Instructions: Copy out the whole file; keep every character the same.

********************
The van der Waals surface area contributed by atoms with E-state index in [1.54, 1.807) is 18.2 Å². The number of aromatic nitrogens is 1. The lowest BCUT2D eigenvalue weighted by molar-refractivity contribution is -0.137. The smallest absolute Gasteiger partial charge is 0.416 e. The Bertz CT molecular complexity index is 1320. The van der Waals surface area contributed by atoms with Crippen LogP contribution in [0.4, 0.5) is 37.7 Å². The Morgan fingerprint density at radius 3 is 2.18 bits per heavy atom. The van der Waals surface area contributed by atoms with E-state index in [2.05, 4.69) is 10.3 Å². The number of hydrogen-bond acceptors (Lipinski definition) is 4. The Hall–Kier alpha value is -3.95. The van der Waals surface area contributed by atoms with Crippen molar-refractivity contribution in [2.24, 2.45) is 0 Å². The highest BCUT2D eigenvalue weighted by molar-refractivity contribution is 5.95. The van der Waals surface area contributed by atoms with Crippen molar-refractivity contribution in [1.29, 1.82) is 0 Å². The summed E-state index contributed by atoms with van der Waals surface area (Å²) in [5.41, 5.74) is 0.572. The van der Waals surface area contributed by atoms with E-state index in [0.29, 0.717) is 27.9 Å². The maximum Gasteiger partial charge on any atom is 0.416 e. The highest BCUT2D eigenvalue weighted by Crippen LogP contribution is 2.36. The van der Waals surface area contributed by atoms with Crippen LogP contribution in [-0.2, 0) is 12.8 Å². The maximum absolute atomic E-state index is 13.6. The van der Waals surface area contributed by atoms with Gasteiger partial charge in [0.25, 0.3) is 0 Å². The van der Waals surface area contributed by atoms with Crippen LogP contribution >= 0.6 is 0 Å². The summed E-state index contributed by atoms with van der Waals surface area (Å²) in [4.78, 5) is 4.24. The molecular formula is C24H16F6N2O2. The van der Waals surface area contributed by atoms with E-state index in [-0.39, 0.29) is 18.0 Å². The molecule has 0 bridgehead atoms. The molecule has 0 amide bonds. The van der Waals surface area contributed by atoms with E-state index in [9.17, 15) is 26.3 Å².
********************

The van der Waals surface area contributed by atoms with E-state index in [1.54, 1.807) is 18.2 Å². The number of aromatic nitrogens is 1. The lowest BCUT2D eigenvalue weighted by molar-refractivity contribution is -0.137. The smallest absolute Gasteiger partial charge is 0.416 e. The Bertz CT molecular complexity index is 1320. The van der Waals surface area contributed by atoms with Crippen LogP contribution in [0.4, 0.5) is 37.7 Å². The Morgan fingerprint density at radius 3 is 2.18 bits per heavy atom. The van der Waals surface area contributed by atoms with E-state index in [2.05, 4.69) is 10.3 Å². The number of hydrogen-bond acceptors (Lipinski definition) is 4. The Hall–Kier alpha value is -3.95. The van der Waals surface area contributed by atoms with Crippen molar-refractivity contribution in [2.24, 2.45) is 0 Å². The highest BCUT2D eigenvalue weighted by molar-refractivity contribution is 5.95. The van der Waals surface area contributed by atoms with Crippen molar-refractivity contribution in [1.29, 1.82) is 0 Å². The summed E-state index contributed by atoms with van der Waals surface area (Å²) in [5.41, 5.74) is 0.572. The van der Waals surface area contributed by atoms with E-state index in [0.29, 0.717) is 27.9 Å². The maximum Gasteiger partial charge on any atom is 0.416 e. The highest BCUT2D eigenvalue weighted by Crippen LogP contribution is 2.36. The van der Waals surface area contributed by atoms with Crippen LogP contribution in [-0.2, 0) is 12.8 Å². The maximum absolute atomic E-state index is 13.6. The van der Waals surface area contributed by atoms with Gasteiger partial charge in [0.25, 0.3) is 0 Å². The van der Waals surface area contributed by atoms with Crippen LogP contribution >= 0.6 is 0 Å². The summed E-state index contributed by atoms with van der Waals surface area (Å²) in [4.78, 5) is 4.24. The molecular formula is C24H16F6N2O2. The van der Waals surface area contributed by atoms with E-state index in [-0.39, 0.29) is 18.0 Å². The molecule has 0 bridgehead atoms. The molecule has 0 amide bonds. The van der Waals surface area contributed by atoms with E-state index in [9.17, 15) is 26.3 Å².